It is hard to disregard the appeal of Joga Bonito. I would now like to return to Nike’s Joga TV, fronted by Eric Cantona in 2006, of which I was enamoured with. Everything about the campaign was perfect. The poetic declarations of appeal from Cantona interlaced with my favourite stars performing the most delightful flicks and tricks was everything I needed. I could not wait for the next ad to come out. I watched them over and over. I still do. The first time I saw Ronaldinho take out his gold and white Nike Tiempo boots from a golden suitcase, to then play football tennis with the crossbar, I was speechless. Of course, my bubble was promptly burst by Soccer AM, who I will never forgive for proving that the video was a manipulation. Tim Lovejoy in his Chelsea kit somehow did not capture the same magical essence. Nonetheless, the creativity and uniqueness of the clip will forever be engraved into my memory. Echoing Cantona, Joga Bonito is ‘about skills, heart, honour, joy, team spirit’. And so, without further ado, here are my top five moments from Nike’s inspirational campaign:
‘Football is like fencing. It is a noble art.’ I do wonder whether these dreamy similes are the creation of Cantona himself, or whether they are cleverly scripted by Nike for their talismanic frontman. I’m inclined to believe the latter. When Eric starred in a Eurostar commercial, many (wrongly) believed the line ‘does a bird in a cage sing as sweetly as a bird who is free?’ to be his own. Anyway, please don’t allow my cynicism to detract from what I’m trying to celebrate. The clip showcases two of the biggest egos in world football: Zlatan Ibrahimović and Cristiano Ronaldo. The fresh-faced duo go head-to-head in a bid to perform the most impressive footballing skills. As time and technology have evolved, I enjoy the archaic portable DVD player that Cantona holds even more so. On the screen? ‘This is Zlatan’, brandishing a ravishing pair of blue Mercurial Vapours. My younger self was more impressed by the resplendent gold and white Vapours (with a matching ball) that feature in the video. Unfortunately, I’m sure I would have looked about as cool as Phil Jones in his salmon boots, had I made the purchase. If anybody could pull them off, it was Ronaldo, as validated by the stepovers, rainbow flicks and pinpoint accuracy demonstrated in the video…only to be mirrored by Zlatan. As Cantona says: ‘Who wins? I don’t know.’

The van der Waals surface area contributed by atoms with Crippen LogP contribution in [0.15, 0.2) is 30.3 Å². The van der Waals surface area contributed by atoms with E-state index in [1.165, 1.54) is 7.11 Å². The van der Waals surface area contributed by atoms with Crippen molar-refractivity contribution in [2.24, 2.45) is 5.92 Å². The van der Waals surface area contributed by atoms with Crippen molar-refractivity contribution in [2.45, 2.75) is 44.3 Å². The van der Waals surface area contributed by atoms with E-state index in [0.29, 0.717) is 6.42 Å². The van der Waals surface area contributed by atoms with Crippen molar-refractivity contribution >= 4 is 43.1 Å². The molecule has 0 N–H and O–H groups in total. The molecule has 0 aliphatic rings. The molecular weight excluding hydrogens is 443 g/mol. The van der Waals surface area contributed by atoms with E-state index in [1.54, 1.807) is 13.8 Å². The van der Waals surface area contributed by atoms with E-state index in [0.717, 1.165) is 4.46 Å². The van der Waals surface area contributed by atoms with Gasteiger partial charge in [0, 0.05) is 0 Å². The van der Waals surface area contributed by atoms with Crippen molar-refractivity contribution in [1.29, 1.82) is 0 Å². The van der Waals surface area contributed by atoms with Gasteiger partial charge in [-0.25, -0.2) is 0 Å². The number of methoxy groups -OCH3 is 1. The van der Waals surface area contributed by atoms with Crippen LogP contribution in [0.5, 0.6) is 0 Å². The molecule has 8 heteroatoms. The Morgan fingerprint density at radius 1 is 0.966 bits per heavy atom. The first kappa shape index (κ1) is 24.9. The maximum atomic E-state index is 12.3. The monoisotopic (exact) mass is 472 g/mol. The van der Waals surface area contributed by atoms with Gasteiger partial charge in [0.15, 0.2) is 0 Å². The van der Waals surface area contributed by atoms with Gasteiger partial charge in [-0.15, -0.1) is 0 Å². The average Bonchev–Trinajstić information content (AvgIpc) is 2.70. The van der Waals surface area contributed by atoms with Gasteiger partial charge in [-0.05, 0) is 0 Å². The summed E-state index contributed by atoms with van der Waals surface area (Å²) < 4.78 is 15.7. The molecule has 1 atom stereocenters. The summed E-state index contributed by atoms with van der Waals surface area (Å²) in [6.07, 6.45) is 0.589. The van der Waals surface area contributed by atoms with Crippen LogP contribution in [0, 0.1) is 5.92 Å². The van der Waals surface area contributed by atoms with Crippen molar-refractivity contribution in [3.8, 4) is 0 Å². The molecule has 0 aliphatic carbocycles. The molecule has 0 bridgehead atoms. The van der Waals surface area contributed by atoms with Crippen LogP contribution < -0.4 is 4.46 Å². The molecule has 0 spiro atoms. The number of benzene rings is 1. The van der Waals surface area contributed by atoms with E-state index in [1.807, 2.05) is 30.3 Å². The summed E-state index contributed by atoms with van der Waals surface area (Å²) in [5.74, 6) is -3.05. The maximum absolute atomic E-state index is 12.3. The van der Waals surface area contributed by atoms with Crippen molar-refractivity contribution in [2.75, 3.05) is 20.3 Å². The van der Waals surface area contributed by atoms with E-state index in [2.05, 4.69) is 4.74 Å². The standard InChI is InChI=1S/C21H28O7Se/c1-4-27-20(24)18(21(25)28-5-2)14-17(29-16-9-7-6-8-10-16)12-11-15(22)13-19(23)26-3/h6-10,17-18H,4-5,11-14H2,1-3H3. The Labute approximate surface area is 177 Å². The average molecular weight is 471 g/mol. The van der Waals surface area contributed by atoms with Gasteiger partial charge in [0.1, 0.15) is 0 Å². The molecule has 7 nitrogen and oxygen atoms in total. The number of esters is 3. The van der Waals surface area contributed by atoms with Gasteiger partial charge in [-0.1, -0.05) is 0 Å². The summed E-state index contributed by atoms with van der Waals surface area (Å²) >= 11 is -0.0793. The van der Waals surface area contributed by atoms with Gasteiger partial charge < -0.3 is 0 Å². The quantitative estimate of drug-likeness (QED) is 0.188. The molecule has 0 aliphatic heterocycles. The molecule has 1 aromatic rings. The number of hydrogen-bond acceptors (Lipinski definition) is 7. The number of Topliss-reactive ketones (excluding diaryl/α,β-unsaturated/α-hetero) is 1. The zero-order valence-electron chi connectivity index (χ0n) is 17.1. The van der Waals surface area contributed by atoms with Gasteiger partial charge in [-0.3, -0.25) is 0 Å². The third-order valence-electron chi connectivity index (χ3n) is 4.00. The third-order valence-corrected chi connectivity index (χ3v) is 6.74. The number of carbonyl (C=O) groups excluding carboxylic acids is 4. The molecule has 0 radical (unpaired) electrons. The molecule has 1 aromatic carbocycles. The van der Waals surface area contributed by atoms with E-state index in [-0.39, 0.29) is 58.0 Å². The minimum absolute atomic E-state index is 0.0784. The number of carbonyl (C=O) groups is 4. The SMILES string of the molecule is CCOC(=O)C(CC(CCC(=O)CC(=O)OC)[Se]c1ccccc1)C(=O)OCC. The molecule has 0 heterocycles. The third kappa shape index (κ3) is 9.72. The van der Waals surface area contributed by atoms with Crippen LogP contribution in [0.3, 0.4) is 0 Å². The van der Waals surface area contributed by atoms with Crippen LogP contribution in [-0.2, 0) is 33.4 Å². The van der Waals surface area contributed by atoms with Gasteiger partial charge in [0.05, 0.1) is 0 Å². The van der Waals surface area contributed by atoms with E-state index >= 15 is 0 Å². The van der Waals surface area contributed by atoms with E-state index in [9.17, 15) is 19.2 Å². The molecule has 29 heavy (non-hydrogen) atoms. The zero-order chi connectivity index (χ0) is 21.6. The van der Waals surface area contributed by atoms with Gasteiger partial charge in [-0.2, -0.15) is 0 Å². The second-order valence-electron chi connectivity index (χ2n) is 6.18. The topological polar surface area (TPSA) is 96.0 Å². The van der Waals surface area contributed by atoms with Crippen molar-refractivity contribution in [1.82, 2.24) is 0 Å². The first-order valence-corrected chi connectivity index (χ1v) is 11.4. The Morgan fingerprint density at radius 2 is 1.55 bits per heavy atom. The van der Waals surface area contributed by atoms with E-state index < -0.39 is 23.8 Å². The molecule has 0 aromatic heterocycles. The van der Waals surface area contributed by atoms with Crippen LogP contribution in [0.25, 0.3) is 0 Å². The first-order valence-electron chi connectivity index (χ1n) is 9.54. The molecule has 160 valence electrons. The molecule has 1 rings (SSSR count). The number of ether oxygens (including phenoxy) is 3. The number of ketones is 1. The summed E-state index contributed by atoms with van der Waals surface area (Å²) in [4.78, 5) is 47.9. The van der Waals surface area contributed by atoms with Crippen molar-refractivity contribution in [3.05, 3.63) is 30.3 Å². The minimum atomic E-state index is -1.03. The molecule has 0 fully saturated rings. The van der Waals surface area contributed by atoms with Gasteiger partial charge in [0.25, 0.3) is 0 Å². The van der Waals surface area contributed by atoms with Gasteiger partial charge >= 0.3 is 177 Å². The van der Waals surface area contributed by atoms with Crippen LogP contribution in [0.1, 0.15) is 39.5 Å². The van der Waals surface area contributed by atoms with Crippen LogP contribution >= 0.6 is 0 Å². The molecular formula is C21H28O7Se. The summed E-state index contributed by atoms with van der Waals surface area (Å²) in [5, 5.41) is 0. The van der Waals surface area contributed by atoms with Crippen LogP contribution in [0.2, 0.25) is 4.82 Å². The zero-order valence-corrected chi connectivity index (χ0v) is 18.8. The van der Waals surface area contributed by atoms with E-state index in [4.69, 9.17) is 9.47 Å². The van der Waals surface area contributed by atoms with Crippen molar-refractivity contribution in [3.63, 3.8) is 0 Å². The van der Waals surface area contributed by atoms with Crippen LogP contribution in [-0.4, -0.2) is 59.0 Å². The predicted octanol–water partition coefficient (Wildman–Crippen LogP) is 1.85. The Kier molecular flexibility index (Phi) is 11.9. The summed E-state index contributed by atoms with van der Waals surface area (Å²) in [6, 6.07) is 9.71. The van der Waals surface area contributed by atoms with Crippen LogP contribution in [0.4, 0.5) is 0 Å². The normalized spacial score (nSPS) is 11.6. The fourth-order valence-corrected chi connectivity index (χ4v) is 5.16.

What a sublime player Thierry Henry was. Although, the other street footballers in this video aren’t bad either! If the skills presented in the last clip were from out of this world, then the trickery seen in ‘Honour’ is beyond our cosmos. There is something so attractive, charming and rogue about street football. After all, ‘In the streets, you cannot hide behind the ref’s call’. I don’t know what gives me more joy, Henry’s backwards moonwalking stepovers, the goal scored from behind the frame, or Cantona’s white Harrington jacket.